In Narrative of the Life of Frederick Douglass, an American Slave, written by Frederick Douglass himself, is a story of Douglass’ courageous journey through the dark and wretched period of slavery, acting as almost as the slavery’s version of The Diary of Anne Frank. Douglass, a former slave, had an utmost strong desire to acquire the knowledge of literacy—the ability to read and write. In Chapter 6, Douglass overheard a discussion between different white men speaking about how that literacy would allow the slaves to understand their condition and make controlling them a seemingly impossible job for the slave-masters to deal with. With this knowledge in mind, Douglass decided to “set out with high hope, and a fixed purpose, at whatever cost
Overall, the narrative is a first person account of the life of a slave as an emotional and gripping story that is well written and understandable. As a whole, Frederick Douglass was looking to reach out to the world when he wrote it but the writing was mostly focused on the people that could actually do something about it at the time. He looked toward the people that had a voice; that would read it and speak about it with other people. During the time, abolition was at the forefront of the issues during the time, and Douglas weighed in on that immensely. The book was a way to push people toward making a difference based on the way that he was treated.
In the autobiography written by Frederick Douglass, it gives the reader details on the everyday life of past American slaves from both his eyes and from others that kept detailed record that they either witnessed or lived. Douglass describes firsthand of what he witnessed as well as his insight to personal experiences from being a slave to becoming a free man. Only when it came down to it he was never truly a free man, he was a runaway that risked everything he had worked for and if ever caught could be forced to return to his master or be killed for his action.
The Narrative of the Life of Frederick Douglass written by Frederick Douglass himself is a brutally honest portrayal of slavery's dehumanizing capabilities. The style of this famous autobiography can be best described as personal, emotional, and compelling. By writing this narrative, Douglass wants his audience to understand him. He does this by speaking informally like a person would when writing a letter or telling a story to a friend. By clearly establishing his credibility and connecting with his audience, Douglass uses numerous rhetorical devices to argue for the immorality of slavery.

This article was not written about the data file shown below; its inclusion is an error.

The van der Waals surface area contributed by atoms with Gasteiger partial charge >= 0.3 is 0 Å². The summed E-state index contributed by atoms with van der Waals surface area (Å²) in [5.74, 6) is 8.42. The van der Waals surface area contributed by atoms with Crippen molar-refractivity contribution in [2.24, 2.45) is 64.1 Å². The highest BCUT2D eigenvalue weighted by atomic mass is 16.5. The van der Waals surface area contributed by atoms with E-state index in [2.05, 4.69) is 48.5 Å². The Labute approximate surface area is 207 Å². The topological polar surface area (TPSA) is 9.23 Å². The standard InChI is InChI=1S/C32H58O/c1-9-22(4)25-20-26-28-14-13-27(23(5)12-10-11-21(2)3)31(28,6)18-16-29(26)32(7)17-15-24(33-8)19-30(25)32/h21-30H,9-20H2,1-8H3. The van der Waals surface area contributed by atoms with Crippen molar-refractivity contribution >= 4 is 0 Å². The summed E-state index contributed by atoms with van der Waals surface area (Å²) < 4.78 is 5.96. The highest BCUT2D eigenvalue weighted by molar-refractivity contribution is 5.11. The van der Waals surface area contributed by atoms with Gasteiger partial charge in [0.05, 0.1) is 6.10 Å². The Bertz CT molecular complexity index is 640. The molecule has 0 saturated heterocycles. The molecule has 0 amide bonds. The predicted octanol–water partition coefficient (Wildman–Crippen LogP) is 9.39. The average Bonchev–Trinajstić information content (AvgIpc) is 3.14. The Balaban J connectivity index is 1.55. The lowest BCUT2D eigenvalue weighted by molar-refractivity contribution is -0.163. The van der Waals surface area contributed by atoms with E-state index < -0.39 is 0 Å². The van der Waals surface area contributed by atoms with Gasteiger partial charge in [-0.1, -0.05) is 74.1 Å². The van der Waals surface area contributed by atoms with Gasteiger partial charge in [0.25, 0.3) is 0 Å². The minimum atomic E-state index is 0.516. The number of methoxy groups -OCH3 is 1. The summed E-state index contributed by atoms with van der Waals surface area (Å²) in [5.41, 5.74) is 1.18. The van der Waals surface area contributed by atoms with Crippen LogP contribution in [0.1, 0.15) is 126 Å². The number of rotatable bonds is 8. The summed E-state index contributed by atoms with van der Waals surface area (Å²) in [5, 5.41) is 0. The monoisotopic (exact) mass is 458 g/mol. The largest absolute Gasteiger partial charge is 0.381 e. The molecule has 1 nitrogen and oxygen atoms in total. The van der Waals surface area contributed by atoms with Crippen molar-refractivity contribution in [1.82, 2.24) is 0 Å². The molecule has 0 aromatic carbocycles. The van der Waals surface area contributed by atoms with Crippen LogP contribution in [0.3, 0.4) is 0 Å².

The themes represented in The Narrative of the Life of Frederick Douglass express deep struggles and extremes of emotion. He describes multiple facets of slavery, and how slavery corrupts those at the top and torments those at the bottom. Douglass utilizes themes of knowledge, distinctions in gender, and a pain in knowing how to gain something, but being wholly unable to.
The Narrative of Frederick Douglass is an extraordinary passage to the life Douglass had to go through as a young man. The book talks about the struggles Douglass had to go through to achieve his freedom as an African American man. As we begin reading we immediately start to feel the overwhelming emotions, and obstacles he had to overcome. As we unfold to our own knowledge we start reading and discover he was brought up in the eighteen hundreds were slavery was a major issue. In the first chapter we start to get the idea of how hard it was to grow up in this era, for example, a few months after he was born he was taken away from his mother he only saw her a few times after that, and shortly we learned that she passes away " Death soon ended
The tone established in the Narrative of the Life of Frederick Douglass is unusual in that from the beginning to the end the focus has been shifted. In the beginning of the narrative Douglass seems to fulfill every stereotypical slavery theme. He is a young black slave who at first cannot read and is very naïve in understanding his situation. As a child put into slavery Douglass does not have the knowledge to know about his surroundings and the world outside of slavery. In Douglass’ narrative the tone is first set as that of an observer, however finishing with his own personal accounts.
Frederick Douglass was a slave who won his freedom and went on to write his autobiography to inform people about the hardship of slavery and to deal with the trauma he suffered as a slave. He writes his narrative in a factual and straight forward way, making it easy to understand and empathize with. For certain characters, such as Mr. Covey, Douglass includes more detail than he does for other characters. This shows that they were more important in his life than others. The point of the narrative as a whole is to cultivate abolitionist, anti-slavery ideas in the minds of the audience.